Launched in 2017, Airbus Corporate Helicopters is making impressive headway in a thriving sector. With its unique value proposition, it aims to spur further growth for private helicopter travel.
Fast, comfortable, convenient and secluded – it’s easy to see the appeal of private helicopter travel. But investment in such services can fluctuate: as a sector, the health of private and business aviation (PBA) tends to mirror that of the global economy. Now, as the effects of the previous decade’s financial crisis continue to diminish, things are looking up.
“It’s quite simple, really: when the economy is going well and businesses are growing, there is more scope to invest in private and business aviation,” says Nitin Sareen, Head of Marketing at Airbus Corporate Helicopters. “Ultimately, it’s all about convenience and saving time.”
How those time savings are realised can vary. One of the principle uses of helicopters in PBA is for short urban commutes, hopping over traffic-snarled streets from meeting to meeting. Recreational use is also important: with ultra-high net worth individuals often favouring remote locations to live and relax, helicopter can be the ideal – and sometimes only – way to travel point to point from mountain chalets, quiet islands or mega-yachts.
After the success of its Airbus Corporate Jets brand, Airbus launched Airbus Corporate Helicopters (ACH) in May 2017 with the aim of capitalising on the global economic upturn and offering a similar level of bespoke service to further drive demand.
Whether for private owners or large corporations, ACH offers its customers fully tailored interiors – including special collaborations with Hermès and Mercedes-Benz – as well as global support and full service and maintenance. That Airbus is the only OEM offering a dedicated platform for PBA is a major differentiator.
“ACH has made an excellent start since our global launch and is generating great enthusiasm in the private and business aviation community, increasing its market share steadily,” says Frederic Lemos, Head of ACH.
Traditional markets like Europe, North America and Latin America will continue to be of significant size and ACH aims to maintain leadership there. But emerging markets like South Asia Pacific, China and India will provide a fresh impetus for growth.
,,It is particularly pleasing to see the new ACH160 continuing to win orders, and we are confident that the new ACH145 being launched here at Heli Expo will have similar success.,,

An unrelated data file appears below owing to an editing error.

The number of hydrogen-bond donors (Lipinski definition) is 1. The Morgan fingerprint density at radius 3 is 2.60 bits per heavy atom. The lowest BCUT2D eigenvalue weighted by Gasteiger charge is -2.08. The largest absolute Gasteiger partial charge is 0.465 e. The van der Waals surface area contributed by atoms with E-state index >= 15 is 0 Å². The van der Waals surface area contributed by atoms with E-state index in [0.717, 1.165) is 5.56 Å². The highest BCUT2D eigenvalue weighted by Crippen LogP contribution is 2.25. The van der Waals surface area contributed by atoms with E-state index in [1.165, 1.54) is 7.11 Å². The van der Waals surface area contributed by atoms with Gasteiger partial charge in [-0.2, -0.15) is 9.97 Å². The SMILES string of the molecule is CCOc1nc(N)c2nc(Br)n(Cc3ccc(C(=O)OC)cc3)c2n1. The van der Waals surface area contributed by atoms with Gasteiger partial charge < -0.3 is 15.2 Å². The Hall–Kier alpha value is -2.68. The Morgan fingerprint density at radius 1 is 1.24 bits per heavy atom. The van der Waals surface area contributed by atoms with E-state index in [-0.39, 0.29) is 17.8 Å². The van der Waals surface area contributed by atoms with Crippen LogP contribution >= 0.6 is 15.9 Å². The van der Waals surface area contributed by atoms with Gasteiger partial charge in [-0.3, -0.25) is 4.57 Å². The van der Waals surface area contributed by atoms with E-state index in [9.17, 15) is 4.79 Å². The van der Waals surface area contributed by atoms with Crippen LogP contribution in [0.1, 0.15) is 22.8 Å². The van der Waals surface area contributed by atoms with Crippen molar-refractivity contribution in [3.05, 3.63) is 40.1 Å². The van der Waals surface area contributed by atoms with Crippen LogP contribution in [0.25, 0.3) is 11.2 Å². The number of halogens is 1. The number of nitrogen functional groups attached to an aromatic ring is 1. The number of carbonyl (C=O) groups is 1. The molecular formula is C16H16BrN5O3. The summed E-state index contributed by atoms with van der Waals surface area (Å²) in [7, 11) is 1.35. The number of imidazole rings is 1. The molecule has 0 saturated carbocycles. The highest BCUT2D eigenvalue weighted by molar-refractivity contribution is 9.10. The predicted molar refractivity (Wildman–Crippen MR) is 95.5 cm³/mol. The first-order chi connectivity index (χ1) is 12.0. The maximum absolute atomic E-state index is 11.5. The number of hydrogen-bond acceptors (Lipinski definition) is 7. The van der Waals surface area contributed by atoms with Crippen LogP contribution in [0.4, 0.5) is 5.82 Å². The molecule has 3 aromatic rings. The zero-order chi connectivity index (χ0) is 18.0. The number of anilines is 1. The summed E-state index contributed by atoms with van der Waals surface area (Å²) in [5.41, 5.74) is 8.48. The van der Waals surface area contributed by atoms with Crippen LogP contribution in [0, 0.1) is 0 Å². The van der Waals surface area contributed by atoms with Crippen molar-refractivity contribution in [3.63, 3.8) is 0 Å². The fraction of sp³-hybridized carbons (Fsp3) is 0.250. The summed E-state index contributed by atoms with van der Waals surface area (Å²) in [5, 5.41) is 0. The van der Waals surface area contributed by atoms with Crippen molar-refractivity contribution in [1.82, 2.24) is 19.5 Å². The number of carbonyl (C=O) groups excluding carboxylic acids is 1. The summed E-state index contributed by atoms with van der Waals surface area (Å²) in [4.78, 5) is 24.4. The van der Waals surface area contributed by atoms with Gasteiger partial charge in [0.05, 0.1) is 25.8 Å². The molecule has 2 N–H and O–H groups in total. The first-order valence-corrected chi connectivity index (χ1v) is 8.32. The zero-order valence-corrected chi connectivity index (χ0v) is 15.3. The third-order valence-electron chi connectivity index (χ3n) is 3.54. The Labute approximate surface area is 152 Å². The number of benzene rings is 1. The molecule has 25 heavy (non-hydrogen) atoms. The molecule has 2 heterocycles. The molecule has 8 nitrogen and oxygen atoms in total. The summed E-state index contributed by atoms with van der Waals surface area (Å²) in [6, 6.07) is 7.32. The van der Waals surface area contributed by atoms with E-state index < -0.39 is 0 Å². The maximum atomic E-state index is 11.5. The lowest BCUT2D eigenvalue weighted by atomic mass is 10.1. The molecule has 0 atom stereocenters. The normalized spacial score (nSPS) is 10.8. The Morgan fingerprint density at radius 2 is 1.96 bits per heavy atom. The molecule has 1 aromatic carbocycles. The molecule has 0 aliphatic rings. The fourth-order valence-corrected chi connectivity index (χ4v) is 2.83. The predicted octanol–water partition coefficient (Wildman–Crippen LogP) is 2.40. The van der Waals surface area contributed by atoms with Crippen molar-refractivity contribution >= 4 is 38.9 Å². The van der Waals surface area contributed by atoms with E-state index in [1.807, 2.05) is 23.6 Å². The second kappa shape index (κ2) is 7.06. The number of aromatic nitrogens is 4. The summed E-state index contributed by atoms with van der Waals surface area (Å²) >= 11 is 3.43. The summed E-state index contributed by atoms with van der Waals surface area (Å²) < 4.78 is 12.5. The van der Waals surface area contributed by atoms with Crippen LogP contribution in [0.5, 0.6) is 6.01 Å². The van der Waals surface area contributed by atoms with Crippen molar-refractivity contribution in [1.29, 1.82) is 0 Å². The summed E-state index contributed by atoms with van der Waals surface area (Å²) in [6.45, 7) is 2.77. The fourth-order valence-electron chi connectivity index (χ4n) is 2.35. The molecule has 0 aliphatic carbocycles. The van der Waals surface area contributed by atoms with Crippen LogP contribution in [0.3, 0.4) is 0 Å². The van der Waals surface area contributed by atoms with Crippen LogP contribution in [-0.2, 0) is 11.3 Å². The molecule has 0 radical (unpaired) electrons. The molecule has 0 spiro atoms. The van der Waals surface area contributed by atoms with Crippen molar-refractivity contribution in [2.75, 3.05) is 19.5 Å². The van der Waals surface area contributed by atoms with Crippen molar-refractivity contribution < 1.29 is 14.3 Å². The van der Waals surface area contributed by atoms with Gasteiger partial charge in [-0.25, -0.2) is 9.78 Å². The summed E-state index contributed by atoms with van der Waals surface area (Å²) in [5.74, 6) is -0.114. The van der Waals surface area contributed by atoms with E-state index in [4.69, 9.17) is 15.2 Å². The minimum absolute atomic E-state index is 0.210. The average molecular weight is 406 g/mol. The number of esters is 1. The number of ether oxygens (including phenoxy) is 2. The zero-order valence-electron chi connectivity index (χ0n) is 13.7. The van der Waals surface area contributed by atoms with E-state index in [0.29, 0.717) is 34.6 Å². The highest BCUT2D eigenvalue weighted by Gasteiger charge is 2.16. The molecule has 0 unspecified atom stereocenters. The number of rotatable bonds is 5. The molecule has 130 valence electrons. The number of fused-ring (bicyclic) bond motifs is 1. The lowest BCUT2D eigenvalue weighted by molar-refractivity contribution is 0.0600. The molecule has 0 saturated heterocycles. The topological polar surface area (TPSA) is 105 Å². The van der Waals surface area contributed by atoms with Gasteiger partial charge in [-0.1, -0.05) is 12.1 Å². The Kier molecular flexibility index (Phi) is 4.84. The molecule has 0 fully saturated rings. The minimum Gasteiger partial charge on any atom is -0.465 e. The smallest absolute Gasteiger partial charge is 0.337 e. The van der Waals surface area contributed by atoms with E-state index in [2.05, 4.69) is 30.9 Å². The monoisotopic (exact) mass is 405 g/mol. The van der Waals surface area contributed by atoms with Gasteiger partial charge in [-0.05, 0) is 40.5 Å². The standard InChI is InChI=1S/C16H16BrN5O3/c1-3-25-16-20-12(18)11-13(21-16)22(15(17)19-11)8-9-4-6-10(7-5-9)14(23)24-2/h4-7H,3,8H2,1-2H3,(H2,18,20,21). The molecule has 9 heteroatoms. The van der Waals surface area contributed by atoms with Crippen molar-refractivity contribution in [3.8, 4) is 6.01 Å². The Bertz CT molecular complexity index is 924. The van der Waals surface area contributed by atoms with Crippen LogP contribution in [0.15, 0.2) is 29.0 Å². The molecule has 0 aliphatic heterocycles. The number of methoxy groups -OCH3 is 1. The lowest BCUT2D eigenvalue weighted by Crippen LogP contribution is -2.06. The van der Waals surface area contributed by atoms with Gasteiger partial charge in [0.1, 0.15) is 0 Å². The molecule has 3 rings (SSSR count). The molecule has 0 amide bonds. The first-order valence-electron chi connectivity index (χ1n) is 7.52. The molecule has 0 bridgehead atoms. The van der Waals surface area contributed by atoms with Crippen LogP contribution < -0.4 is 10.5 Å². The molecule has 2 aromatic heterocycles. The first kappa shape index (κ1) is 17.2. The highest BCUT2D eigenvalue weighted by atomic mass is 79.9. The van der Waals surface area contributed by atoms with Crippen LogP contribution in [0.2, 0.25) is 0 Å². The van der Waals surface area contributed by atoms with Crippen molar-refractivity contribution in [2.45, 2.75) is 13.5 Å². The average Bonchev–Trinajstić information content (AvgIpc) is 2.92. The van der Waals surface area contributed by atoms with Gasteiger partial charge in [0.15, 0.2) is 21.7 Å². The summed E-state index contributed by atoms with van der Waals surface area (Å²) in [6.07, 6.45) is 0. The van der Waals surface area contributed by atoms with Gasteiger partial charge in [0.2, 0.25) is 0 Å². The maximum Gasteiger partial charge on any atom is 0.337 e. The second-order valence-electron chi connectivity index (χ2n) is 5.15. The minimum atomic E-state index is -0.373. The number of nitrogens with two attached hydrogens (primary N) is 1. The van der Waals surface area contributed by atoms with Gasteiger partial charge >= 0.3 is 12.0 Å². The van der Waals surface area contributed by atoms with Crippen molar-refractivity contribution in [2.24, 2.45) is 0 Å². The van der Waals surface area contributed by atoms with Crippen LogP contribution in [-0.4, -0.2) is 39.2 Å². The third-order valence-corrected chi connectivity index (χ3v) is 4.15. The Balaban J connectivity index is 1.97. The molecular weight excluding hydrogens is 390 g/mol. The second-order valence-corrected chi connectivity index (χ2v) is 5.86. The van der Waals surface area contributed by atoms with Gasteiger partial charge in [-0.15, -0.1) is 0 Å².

Frederic Lemos, head of Airbus Corporate Helicopters (ACH)
In addition to the high levels of personalised service, a key factor in the success of ACH is the versatility offered by its helicopters.
Luxaviation Helicopters, a leading PBA operating and servicing company, currently has a fleet of 15 Airbus rotorcraft via ACH. CEO Charlotte Pedersen says the ACH145 has established itself as the preferred helicopter for yacht operations thanks to its blend of compact footprint and sophisticated comfort. “The more nimble ACH125 also covers a lot of clients’ needs, from quick city commutes to heliskiing.”
A significant new addition to the ACH portfolio will start its first deliveries later this year. “The entry of the ACH160 is a big deal,” says Sareen. “In its first year of commercial availability, more than half of the orders have been for the PBA sector.”
And Pedersen agrees. “We’re very excited about the ACH160 and we already have clients waiting for them. As the first truly modern helicopter in the VVIP sector, it’s going to be a real game-changer.”
With ACH now sitting alongside Airbus Corporate Jets, the two sister brands are in the rare position of being able to offer a combined service covering the full PBA spectrum. “All our corporate jets customers can be corporate helicopter customers and vice versa,” Sareen says. “That gives us an excellent value proposition”
Charlotte Pedersen agrees: “For us, it’s the perfect solution and offers the same customer experience. This is totally unique in the industry.”
Looking ahead, numerous factors look set to spur further growth in the PBA sector. Pedersen thinks an increased focus on urban air mobility could help. “It draws attention to how flying vehicles accentuate convenience and could raise attention to private aviation in general.”
Sareen expects favourable economic conditions to continue to drive investment across the industry. “We’ll see developments in urban infrastructure such as helipads and heliports, improved rotorcraft performance and greater affordability, all of which will encourage private helicopter travel.”